Ratcliffe, Sir Peter John
Ratcliffe, Sir Peter John, 1954–, British cellular and molecular biologist, M.D., Cambridge, 1987. He has been a researcher at Oxford since 1987. Ratcliffe, along with William Kaelin and Gregg Semenza, won the 2019 Nobel Prize in Physiology or Medicine. The three were credited with identifying the molecular machinery that regulates the activity of genes in response to varying levels of oxygen, paving the way for new strategies to fight anemia, cancer, and other diseases. Ratcliffe and Semenza separately discovered that all cells can recognize when oxygen levels drop. Semenza identified hypoxia-inducible factor (HIF), a protein complex essential to the production of erythropoietin (EPO), a hormone involved in the body's ability to respond to low oxygen levels in the blood, and Ratcliffe's research showed that cells constantly produce HIF and also identified the mechanism by which cells regulate HIF levels and, thus, the production of EPO.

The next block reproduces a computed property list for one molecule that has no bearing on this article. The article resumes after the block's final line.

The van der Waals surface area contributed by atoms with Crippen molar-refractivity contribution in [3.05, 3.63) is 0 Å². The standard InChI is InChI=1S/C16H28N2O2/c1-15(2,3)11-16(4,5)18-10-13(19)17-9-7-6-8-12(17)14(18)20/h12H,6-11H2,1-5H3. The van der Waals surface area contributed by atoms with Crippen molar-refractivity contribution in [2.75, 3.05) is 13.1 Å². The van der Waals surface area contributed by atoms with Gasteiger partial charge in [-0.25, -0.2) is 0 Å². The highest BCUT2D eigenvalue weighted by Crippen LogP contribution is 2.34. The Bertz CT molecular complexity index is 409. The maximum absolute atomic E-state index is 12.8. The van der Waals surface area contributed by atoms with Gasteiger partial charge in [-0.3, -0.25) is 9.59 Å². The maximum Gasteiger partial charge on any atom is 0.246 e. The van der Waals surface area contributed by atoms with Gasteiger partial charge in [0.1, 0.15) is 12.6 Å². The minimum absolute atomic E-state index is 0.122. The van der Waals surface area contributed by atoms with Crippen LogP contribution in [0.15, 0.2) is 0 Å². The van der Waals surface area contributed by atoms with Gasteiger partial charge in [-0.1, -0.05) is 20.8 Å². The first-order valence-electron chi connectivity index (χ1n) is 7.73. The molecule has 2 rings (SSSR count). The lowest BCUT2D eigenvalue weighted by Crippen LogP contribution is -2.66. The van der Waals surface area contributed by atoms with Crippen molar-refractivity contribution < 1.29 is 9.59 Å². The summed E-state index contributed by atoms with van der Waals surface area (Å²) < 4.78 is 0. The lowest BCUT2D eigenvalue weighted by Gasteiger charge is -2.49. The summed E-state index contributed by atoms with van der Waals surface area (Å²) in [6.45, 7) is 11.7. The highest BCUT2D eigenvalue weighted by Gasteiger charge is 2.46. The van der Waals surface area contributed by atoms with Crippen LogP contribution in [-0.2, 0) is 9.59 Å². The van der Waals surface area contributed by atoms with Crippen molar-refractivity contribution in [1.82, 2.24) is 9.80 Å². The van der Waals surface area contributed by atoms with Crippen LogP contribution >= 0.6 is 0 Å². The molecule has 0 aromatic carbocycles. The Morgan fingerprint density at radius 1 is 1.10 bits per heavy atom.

The Columbia Electronic Encyclopedia, 6th ed. Copyright © 2012, Columbia University Press. All rights reserved.
See more Encyclopedia articles on: Medicine: Biographies